• That Law & Order is the best show that has ever been on television
  • That your children see and hear more than you realize
  • That truth is paramount
  • That a loving relationship with your partner helps your children to form loving relationships
  • That respect should never be taken for granted
  • That you only have one body and you should respect it
  • That you should always look someone in the eye when you shake their hand
  • That being tolerant should never be underestimated
  • That animals are sentient beings and must be treated as such
  • That until you have walked in another’s shoes you should not judge
  • That stuffed animals do in fact need homes
  • That words hold more power than you can ever imagine
  • That the rich should pay more taxes
  • That simply being a celebrity of any sort does not imply being a good person
  • That the Golden Rule is the most important rule of all.

“Because there’s nothing more beautiful than the way the ocean refuses to stop kissing the shoreline, no matter how many times it’s sent away.” ~ Sarah Kay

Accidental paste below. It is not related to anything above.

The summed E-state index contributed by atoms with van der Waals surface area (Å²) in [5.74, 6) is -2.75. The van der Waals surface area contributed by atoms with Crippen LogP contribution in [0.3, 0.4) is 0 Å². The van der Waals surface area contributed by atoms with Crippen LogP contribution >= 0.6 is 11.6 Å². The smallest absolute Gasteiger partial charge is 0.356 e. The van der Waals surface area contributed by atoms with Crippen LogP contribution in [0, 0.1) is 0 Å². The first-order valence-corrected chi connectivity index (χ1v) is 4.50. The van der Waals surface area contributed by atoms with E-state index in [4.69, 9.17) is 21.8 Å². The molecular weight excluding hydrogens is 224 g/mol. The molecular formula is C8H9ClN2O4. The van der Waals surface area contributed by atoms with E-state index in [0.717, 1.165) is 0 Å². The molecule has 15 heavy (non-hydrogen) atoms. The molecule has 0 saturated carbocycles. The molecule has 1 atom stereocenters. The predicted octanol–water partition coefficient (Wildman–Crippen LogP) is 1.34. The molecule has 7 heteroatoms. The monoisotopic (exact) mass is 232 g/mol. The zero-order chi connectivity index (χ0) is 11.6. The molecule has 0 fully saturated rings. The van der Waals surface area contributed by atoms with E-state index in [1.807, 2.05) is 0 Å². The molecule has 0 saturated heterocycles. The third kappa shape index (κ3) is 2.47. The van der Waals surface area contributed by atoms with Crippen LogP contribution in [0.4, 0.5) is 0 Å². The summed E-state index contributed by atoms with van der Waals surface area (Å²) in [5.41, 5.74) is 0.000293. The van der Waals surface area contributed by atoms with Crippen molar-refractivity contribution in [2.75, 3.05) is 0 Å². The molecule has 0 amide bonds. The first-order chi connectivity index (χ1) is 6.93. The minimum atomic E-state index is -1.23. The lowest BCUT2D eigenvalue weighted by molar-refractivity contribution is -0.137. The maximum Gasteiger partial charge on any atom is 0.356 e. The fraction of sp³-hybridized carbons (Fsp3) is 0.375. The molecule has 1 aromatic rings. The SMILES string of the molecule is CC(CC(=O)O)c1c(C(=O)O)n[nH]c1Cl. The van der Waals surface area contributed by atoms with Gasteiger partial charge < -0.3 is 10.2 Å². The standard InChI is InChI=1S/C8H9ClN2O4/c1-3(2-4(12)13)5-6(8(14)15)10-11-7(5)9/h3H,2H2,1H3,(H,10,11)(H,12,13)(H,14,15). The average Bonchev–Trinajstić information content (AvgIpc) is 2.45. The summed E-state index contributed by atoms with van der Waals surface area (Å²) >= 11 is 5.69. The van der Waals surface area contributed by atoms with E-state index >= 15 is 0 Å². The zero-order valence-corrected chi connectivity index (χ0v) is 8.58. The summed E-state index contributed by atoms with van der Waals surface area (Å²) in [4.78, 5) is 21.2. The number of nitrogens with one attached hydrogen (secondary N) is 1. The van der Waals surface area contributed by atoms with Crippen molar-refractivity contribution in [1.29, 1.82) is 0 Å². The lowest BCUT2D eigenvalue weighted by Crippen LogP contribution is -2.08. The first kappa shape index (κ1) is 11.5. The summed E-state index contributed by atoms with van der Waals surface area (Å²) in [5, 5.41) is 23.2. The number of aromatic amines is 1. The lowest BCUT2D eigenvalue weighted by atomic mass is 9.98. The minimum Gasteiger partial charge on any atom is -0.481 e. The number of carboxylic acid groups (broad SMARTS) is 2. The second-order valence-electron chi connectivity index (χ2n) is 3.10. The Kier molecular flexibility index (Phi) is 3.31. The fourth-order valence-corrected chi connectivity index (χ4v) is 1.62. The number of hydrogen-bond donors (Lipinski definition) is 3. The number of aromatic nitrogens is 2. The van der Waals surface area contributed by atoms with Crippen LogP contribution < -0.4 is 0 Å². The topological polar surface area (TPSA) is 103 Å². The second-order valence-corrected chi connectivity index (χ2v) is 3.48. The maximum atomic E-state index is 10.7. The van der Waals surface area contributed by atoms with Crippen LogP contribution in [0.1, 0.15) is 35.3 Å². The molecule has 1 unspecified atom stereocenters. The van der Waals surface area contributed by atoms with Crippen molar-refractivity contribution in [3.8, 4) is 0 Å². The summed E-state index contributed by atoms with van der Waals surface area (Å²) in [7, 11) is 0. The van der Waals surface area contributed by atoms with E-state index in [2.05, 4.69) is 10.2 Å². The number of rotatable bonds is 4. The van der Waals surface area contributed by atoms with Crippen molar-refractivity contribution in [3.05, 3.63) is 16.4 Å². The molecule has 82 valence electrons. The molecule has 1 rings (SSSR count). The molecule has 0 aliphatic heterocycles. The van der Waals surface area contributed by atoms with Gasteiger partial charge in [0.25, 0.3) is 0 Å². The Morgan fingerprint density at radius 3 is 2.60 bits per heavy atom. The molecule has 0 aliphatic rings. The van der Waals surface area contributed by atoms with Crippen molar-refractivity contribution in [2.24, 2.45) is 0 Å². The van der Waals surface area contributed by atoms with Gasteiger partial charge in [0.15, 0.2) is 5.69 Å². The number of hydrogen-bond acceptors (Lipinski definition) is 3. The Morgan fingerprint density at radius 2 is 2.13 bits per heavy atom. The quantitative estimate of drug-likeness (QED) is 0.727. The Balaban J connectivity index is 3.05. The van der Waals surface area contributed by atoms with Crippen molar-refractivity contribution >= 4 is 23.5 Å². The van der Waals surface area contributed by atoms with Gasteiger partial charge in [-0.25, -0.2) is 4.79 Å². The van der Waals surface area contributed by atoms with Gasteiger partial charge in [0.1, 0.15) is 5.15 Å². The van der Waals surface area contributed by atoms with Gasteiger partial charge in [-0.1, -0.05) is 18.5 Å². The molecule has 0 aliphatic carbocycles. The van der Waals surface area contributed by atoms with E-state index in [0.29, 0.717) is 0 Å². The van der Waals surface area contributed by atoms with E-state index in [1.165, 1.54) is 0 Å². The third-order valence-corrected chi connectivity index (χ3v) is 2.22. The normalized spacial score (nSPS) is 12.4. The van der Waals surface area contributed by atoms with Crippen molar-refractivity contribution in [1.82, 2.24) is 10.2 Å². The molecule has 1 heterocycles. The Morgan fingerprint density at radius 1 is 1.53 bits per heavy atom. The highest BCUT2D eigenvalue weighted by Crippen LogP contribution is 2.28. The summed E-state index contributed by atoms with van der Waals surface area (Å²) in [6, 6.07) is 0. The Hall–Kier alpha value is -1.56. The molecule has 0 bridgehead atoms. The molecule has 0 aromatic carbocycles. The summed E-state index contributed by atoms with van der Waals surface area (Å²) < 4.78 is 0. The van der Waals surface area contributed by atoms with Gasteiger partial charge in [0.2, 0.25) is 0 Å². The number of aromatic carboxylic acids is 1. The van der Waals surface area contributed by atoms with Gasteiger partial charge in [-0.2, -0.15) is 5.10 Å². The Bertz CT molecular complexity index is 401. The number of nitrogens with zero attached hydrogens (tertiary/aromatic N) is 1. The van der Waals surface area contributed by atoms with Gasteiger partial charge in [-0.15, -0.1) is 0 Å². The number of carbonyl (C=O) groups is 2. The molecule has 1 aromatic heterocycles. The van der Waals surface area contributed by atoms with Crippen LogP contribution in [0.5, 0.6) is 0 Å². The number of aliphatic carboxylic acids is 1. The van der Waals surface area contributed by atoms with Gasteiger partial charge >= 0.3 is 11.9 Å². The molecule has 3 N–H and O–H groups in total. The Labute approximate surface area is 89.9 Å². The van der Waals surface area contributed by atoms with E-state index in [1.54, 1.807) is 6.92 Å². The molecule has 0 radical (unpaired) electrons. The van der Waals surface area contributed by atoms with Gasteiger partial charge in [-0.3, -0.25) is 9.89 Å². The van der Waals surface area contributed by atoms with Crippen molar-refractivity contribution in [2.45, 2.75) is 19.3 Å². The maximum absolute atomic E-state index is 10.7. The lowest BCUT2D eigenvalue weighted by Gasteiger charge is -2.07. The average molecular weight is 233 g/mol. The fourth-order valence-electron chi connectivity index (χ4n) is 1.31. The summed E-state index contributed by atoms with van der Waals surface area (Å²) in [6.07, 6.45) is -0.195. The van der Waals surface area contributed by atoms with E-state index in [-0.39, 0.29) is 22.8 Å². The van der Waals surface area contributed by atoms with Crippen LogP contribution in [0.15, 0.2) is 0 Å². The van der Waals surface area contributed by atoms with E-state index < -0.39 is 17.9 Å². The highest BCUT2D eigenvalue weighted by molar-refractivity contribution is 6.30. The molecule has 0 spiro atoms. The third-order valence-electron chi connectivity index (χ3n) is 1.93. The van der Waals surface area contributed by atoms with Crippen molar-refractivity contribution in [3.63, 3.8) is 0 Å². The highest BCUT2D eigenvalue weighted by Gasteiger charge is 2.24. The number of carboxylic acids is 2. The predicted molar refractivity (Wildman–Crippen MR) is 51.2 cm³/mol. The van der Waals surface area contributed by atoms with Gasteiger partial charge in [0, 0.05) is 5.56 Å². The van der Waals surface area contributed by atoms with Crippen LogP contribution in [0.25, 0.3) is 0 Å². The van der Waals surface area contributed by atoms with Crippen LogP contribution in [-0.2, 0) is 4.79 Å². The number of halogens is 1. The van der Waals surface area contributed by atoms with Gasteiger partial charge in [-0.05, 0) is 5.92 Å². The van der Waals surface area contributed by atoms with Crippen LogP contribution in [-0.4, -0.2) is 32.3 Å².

I know that I’m running long, but what it boils down to is this: I cannot remember the last time that my mother told me that she loved me. It has been years, maybe even since my father died.  I tell each of my children and Corey that I love them anytime they leave the house and before I hang up the phone. Is this too much? Can you say such a thing too much?

My mother’s constant patting of body parts and the tsks that followed taught me to be ashamed of my body. I hate my neck because she spent years telling me to do exercises to get rid of my double chinssss. I hate my belly because she does not hesitate to pat it and say something like “you’ve gained weight.”

Bridge in Mist by jamtea (FCC)

My mother’s inability to trust, especially my father, made it very hard for me to trust men. And her difficulty in showing intimacy gave me very mixed signals as a teenager. I was taught that sex was dirty and an obligation, and while I realize that this is a generational thing, don’t think for a second that being taught such a thing didn’t screw me up.

I want my daughter to bring her daughter into this world full of hope and a recognition that there are always possibilities. That heredity is not destiny and that we are only limited by ourselves. And one more thing: I will actually be a real Lola now.

More later. Peace.

Music by Peter Bradley Adams, “I May Not Let Go”

                   

Miracle Fair

Commonplace miracle:
that so many commonplace miracles happen.

An ordinary miracle:
in the dead of night